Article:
If you want to know Charleston history, look at people's feet. Their shoes might tell you more than you need to know about their class, status, attitudes, and sensibilities.
Maybe even their hygiene. Maybe even how men liked their women.
There are 648 shoes at the Charleston Museum, one of the country's oldest. The collection holds men's, women's, and children's shoes from 1740 to the middle of the 20th century. And most were worn in the Holy City.
There are combat boots, dancing slippers, and clogs. There are square-toed shoes, pointy-toed shoes, and shoes made of silk.
Most shoes in the Charleston Museum's collection were worn for formal and official occasions, says Jan Hiester, curator of textiles. The reason is that dress shoes would have been saved while working shoes or casual shoes would have been discarded over time.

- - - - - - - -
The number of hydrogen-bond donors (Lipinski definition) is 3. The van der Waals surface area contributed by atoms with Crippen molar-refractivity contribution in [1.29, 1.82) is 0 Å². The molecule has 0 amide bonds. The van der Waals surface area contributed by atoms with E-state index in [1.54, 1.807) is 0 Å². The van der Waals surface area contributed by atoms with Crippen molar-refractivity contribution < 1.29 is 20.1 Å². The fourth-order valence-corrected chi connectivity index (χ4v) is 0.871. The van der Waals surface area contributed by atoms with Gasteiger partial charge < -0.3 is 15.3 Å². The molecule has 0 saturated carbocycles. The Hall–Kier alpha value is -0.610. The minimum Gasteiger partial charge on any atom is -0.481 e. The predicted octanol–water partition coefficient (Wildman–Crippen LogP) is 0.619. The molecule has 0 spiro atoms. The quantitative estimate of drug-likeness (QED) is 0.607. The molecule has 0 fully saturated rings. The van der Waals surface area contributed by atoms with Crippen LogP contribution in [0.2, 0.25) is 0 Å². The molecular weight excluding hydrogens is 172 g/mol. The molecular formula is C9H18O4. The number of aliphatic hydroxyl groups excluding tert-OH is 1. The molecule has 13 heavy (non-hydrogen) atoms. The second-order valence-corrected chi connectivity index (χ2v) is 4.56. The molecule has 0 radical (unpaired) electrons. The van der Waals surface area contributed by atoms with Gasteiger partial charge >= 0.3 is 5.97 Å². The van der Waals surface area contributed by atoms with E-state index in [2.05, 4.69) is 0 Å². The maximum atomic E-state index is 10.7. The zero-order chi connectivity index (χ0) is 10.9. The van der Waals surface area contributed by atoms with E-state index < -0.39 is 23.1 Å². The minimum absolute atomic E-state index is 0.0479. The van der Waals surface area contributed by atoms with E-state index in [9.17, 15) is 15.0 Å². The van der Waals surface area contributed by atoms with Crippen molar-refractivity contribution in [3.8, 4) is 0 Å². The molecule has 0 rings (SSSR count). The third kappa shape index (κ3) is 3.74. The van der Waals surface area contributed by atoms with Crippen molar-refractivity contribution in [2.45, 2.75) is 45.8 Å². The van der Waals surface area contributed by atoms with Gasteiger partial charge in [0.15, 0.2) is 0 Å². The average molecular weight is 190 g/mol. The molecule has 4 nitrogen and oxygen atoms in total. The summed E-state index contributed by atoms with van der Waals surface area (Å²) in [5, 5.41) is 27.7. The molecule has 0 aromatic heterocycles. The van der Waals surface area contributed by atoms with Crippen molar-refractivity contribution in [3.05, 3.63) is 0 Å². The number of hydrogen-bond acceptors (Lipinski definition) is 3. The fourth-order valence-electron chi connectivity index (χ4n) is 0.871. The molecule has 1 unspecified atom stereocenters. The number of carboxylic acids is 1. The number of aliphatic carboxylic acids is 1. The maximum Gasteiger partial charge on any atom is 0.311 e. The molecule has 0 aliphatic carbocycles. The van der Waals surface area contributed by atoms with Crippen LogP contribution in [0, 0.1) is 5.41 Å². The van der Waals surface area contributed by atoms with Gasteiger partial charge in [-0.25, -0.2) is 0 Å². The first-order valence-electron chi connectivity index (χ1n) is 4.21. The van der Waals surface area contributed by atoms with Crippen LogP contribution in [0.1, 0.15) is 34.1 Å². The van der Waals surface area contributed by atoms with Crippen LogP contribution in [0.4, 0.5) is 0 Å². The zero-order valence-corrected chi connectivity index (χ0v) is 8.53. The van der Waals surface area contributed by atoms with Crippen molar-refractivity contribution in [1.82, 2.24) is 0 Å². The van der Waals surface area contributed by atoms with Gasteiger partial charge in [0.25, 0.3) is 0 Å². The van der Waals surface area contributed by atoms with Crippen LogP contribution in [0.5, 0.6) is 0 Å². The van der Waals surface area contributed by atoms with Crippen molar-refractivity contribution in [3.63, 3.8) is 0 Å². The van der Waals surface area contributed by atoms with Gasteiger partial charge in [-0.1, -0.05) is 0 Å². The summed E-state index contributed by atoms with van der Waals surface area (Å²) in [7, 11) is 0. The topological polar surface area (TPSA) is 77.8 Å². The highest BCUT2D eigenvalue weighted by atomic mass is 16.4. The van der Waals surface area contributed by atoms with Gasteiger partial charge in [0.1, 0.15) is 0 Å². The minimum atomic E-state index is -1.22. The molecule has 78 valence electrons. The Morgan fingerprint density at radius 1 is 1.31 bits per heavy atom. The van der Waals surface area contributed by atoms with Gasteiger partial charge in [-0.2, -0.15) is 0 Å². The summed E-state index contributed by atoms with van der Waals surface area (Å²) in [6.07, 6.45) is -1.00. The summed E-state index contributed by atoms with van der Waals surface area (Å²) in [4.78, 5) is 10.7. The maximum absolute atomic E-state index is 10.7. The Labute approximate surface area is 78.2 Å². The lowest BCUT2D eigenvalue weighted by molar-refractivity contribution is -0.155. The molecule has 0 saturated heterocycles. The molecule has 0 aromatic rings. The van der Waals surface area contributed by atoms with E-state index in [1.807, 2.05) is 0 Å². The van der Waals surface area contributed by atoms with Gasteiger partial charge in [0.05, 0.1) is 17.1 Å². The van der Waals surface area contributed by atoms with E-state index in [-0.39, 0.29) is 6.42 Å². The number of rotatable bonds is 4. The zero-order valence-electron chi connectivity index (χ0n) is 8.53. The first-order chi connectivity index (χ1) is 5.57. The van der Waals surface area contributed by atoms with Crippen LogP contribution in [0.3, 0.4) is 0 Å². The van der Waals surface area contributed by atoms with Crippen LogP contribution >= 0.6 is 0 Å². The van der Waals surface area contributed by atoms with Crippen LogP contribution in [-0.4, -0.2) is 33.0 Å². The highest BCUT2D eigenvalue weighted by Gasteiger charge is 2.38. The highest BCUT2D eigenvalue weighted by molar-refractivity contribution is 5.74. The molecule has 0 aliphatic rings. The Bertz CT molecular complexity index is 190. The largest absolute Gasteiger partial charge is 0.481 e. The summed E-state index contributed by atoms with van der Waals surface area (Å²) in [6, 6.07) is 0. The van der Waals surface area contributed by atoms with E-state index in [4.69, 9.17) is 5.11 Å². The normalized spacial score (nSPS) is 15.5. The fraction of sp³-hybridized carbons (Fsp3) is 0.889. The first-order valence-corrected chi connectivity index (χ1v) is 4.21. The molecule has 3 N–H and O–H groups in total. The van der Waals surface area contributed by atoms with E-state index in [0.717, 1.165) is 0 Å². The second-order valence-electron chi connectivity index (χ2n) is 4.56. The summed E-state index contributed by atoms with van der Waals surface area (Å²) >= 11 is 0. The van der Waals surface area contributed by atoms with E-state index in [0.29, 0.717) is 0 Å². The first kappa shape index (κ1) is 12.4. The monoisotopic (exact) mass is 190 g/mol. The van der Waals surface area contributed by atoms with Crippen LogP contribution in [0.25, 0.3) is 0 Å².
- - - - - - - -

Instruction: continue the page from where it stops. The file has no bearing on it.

An exception might be the bathing shoes women wore to the beach prior to the 1920s. It was proper then for women to be fully clothed. The canvas lace-up shoes were worn with stockings, a hat, and bloomer-like garment made of wool. "I don't know why anyone would wear that," Hiester muses.